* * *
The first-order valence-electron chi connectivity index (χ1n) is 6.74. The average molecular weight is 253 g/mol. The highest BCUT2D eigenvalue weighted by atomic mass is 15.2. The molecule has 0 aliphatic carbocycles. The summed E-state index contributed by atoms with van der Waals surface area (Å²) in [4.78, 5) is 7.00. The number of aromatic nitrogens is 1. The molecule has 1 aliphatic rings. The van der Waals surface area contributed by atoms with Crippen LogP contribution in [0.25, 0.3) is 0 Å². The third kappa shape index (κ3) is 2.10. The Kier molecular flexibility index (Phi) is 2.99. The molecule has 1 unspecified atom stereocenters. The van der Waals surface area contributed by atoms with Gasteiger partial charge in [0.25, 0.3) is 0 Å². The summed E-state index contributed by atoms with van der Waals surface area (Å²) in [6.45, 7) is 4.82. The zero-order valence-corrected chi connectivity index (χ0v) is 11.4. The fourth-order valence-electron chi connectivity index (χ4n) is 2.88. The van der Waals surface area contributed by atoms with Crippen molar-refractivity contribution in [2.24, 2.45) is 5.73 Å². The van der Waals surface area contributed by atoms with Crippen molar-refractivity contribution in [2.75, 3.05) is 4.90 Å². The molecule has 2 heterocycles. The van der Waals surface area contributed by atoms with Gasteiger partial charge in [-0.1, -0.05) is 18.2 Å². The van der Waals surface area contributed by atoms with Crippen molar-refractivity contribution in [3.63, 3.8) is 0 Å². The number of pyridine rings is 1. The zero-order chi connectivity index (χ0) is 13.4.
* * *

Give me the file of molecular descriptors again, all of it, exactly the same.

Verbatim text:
The first-order valence-electron chi connectivity index (χ1n) is 6.74. The average molecular weight is 253 g/mol. The highest BCUT2D eigenvalue weighted by atomic mass is 15.2. The molecule has 0 aliphatic carbocycles. The summed E-state index contributed by atoms with van der Waals surface area (Å²) in [4.78, 5) is 7.00. The number of aromatic nitrogens is 1. The molecule has 1 aliphatic rings. The van der Waals surface area contributed by atoms with Crippen LogP contribution in [0.25, 0.3) is 0 Å². The third kappa shape index (κ3) is 2.10. The Kier molecular flexibility index (Phi) is 2.99. The molecule has 1 unspecified atom stereocenters. The van der Waals surface area contributed by atoms with Gasteiger partial charge in [0.25, 0.3) is 0 Å². The summed E-state index contributed by atoms with van der Waals surface area (Å²) in [6.45, 7) is 4.82. The zero-order valence-corrected chi connectivity index (χ0v) is 11.4. The fourth-order valence-electron chi connectivity index (χ4n) is 2.88. The van der Waals surface area contributed by atoms with Crippen molar-refractivity contribution in [2.24, 2.45) is 5.73 Å². The van der Waals surface area contributed by atoms with Crippen molar-refractivity contribution in [2.75, 3.05) is 4.90 Å². The molecule has 2 heterocycles. The van der Waals surface area contributed by atoms with Gasteiger partial charge in [-0.1, -0.05) is 18.2 Å². The van der Waals surface area contributed by atoms with Crippen molar-refractivity contribution in [3.63, 3.8) is 0 Å². The number of pyridine rings is 1. The zero-order chi connectivity index (χ0) is 13.4.